Often we hear kids singing away with the latest songs playing on the radio. We also often heard mothers asking their kids whether they knew their schoolwork that well too.
Kurt Minnaar, a Cape Town maths teacher at Eben Dönges High School, has made the process of learning school work a lot easier for his students.
Minnaar, a teacher by day and a hip hop dancer by night, has incorporated the music genre into a few of his maths lessons and the students' reception of it was incredible.
In a video interview done with Netwerk24, Minnaar says that in a sense, he is against the traditional methods of teaching because talking and writing on a chalk board all the time does not work.
Parent 24 caught up with Minnaar. He told us why he's not for the traditional teaching method. "It's the only way kids are being taught across the country, it's kind of forced upon us and after all these years, there are still no alternatives for it. Pupils should have the option to learn they way they learn and not the way teachers choose to teach.
"There are four types of pupils - kinaesthetic, visual, audible and the traditional reading and writing pupils. Kinaesthetic pupils learn better with movement, visual with sight, audible with what they hear and the traditional reading and writing pupils are the more independent ones, who are able to learn in the more traditional sense.
"When you fuse creativity into lessons, you cater to more pupils and more will understand because now we're speaking their language. Whereas if I just 'chalk and talk' and stand there in front of a class, it caters to one type of pupil predominantly, who are also in the minority," Minnaar told Parent24.
The results of integrating hip hop into his lessons so far has been phenomenal, but he hasn't been able to do it for all of his lessons yet.
"I've started integrating hip hop into some of the foundation work lesson, such as multiple which kids are meant to learn in primary school, but all teachers know there is a massive backlog when kids come over to high school. We're forced to do it because if you don't lay a proper foundation, so we're stuck between a rock and a hard place.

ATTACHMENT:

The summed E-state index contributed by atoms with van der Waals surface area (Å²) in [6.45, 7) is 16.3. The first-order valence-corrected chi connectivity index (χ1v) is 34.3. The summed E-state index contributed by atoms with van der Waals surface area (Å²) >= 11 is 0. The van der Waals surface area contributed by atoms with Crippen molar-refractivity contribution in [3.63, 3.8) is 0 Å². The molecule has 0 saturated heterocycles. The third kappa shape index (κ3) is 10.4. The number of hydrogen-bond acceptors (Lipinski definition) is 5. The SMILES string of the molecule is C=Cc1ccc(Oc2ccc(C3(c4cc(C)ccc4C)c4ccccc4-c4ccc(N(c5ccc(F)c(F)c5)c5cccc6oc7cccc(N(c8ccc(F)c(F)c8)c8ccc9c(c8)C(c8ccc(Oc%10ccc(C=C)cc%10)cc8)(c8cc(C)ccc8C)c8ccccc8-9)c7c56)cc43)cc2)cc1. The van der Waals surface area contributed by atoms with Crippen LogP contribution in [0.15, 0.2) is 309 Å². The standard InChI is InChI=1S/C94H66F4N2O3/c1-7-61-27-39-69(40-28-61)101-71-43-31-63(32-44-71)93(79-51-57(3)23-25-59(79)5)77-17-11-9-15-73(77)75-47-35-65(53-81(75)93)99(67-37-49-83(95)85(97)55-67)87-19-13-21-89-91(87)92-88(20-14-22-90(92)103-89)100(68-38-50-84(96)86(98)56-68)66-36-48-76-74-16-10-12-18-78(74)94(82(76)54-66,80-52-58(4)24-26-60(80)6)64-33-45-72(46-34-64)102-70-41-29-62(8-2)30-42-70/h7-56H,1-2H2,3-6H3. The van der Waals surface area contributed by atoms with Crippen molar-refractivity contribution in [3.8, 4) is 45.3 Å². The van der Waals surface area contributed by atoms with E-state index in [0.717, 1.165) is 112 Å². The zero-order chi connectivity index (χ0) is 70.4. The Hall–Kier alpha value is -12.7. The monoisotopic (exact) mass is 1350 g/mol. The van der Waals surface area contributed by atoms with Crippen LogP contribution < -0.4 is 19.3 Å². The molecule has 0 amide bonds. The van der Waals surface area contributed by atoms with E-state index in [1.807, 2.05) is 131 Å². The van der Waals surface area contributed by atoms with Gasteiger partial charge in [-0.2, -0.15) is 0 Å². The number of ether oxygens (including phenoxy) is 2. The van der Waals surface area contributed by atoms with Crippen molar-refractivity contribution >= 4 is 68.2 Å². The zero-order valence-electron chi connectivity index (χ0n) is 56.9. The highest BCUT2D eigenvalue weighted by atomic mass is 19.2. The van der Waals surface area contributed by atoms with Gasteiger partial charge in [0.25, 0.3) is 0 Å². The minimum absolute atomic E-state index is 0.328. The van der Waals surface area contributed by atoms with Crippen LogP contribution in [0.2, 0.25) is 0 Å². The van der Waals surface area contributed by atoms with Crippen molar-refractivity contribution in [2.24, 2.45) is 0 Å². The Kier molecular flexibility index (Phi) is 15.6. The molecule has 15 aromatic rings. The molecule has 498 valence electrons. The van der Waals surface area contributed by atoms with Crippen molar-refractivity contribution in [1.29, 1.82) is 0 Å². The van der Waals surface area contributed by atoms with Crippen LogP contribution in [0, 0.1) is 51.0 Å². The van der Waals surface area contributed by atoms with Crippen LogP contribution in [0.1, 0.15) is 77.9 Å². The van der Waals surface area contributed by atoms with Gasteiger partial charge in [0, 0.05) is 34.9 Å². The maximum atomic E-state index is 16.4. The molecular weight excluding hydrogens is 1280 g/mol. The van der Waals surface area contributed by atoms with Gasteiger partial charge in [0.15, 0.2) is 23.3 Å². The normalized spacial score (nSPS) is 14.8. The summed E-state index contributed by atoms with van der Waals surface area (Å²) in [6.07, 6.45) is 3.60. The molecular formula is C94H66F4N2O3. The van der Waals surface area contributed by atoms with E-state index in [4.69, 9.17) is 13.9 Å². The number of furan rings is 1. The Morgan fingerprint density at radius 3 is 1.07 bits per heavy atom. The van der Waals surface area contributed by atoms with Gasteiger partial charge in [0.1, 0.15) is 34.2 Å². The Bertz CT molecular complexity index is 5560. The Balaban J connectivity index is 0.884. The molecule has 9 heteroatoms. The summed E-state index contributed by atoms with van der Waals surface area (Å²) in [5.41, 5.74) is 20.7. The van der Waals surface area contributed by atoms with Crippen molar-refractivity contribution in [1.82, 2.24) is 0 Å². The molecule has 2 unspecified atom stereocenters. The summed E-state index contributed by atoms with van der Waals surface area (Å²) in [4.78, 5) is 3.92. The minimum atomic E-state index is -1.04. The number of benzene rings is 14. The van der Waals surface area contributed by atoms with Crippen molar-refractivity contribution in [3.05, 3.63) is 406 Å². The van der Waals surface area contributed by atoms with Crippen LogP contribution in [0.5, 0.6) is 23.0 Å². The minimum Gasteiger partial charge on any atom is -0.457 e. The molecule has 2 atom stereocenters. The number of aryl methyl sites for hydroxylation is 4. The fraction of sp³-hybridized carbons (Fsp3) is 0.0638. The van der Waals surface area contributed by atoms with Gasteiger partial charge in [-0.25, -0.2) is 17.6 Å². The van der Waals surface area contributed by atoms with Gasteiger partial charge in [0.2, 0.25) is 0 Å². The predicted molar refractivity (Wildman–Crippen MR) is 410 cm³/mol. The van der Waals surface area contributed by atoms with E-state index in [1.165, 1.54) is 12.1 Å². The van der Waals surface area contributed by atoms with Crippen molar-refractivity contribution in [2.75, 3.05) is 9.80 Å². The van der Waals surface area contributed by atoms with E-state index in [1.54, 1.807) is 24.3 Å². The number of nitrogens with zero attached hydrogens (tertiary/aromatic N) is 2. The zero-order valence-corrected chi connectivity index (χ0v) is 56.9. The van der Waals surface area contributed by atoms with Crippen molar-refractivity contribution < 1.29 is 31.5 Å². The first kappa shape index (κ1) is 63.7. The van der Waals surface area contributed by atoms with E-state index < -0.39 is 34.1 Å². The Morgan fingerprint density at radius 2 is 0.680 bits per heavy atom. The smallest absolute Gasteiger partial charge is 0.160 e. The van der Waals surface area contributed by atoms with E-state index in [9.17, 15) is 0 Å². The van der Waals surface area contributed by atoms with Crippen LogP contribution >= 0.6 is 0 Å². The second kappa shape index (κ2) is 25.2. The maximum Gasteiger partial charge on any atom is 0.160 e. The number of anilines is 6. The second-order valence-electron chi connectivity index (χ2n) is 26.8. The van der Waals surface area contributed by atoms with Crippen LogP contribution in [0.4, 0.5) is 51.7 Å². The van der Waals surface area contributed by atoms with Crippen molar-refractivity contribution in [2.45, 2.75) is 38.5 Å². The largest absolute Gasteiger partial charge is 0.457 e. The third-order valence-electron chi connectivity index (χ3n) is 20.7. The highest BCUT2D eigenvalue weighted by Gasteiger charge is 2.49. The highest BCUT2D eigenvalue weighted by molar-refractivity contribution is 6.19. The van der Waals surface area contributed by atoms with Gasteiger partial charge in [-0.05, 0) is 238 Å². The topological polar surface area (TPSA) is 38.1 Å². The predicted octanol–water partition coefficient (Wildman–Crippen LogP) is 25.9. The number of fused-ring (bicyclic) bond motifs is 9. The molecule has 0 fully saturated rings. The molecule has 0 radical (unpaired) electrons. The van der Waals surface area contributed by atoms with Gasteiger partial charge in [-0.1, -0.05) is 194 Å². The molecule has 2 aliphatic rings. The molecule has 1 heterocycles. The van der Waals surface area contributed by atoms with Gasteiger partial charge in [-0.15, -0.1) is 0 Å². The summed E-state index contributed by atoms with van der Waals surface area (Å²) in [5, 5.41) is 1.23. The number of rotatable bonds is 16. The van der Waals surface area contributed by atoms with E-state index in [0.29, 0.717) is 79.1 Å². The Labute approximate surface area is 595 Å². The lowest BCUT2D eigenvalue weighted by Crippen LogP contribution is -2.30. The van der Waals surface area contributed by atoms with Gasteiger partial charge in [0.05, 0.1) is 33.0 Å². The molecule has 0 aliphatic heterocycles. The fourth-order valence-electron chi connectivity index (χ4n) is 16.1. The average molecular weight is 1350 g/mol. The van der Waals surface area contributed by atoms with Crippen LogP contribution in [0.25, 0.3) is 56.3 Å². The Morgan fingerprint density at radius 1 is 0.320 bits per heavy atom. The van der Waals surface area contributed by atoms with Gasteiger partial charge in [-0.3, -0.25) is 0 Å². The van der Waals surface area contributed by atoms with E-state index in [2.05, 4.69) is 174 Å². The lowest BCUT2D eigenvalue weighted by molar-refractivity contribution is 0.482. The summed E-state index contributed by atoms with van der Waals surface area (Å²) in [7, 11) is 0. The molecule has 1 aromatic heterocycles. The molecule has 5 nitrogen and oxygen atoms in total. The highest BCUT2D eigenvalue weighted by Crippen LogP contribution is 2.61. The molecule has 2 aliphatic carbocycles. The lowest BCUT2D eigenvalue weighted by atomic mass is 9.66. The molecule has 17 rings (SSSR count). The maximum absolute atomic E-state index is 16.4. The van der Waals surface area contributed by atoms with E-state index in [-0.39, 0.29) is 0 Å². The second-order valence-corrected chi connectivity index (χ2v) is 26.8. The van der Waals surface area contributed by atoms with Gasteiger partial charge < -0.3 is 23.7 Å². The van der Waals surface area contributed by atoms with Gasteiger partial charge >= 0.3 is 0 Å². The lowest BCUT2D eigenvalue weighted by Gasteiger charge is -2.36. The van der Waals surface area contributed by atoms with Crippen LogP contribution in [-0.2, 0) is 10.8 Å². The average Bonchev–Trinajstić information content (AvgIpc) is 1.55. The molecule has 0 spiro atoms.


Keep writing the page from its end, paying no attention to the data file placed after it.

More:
"We could go back and teach them the foundation work, which would still be a problem because then we'll run out of time to teach grade 8 work. Or we could just teach grade 8 work, but then we know they're not going to do well because they don't know their foundations. Maths, for example, is a subject where you build upon what you previously learnt, you can't just walk into grade 9 knowing everything," says Minnaar.
Minnaar doesn't aim to only incorporate hip hop into his lessons, because there are times when it really cannot be done, but it doesn't mean the lesson goes back to the traditional "old school" method either.
"A lot of focus is being placed on the hip hop music being incorporated into the lesson, but I am really pushing for creativity to be integrated with lessons. Where music cannot be used, I would use graffiti or beautiful visuals. Integrating creativity into lessons could be done with all subjects, we just need to take the time to create creative lessons, says Minnaar.
In another interview done with the SABC, he said he struggled with maths as a child as well, so he understands how hard it can be for his students. He also understands how demotivating it can be to sit in a class and not grasp the concepts teachers are talking about.
Minnaar isn't the only teacher making lessons a little more creative. Other teachers around the world have integrated more creative ways to teach their students. This American school teacher uses technology and videos to bring some laughter to his classes.
This American school teacher uses technology and videos to bring some laughter to his classes. The teacher gives another lesson using technology and video footage, but this time he incorporates himself into the video.
Another American teacher has also integrated hip hop into his language lesson. In the video this teacher actually asks his class if the traditional way of teaching is fun and they all sang "nooo" in unison.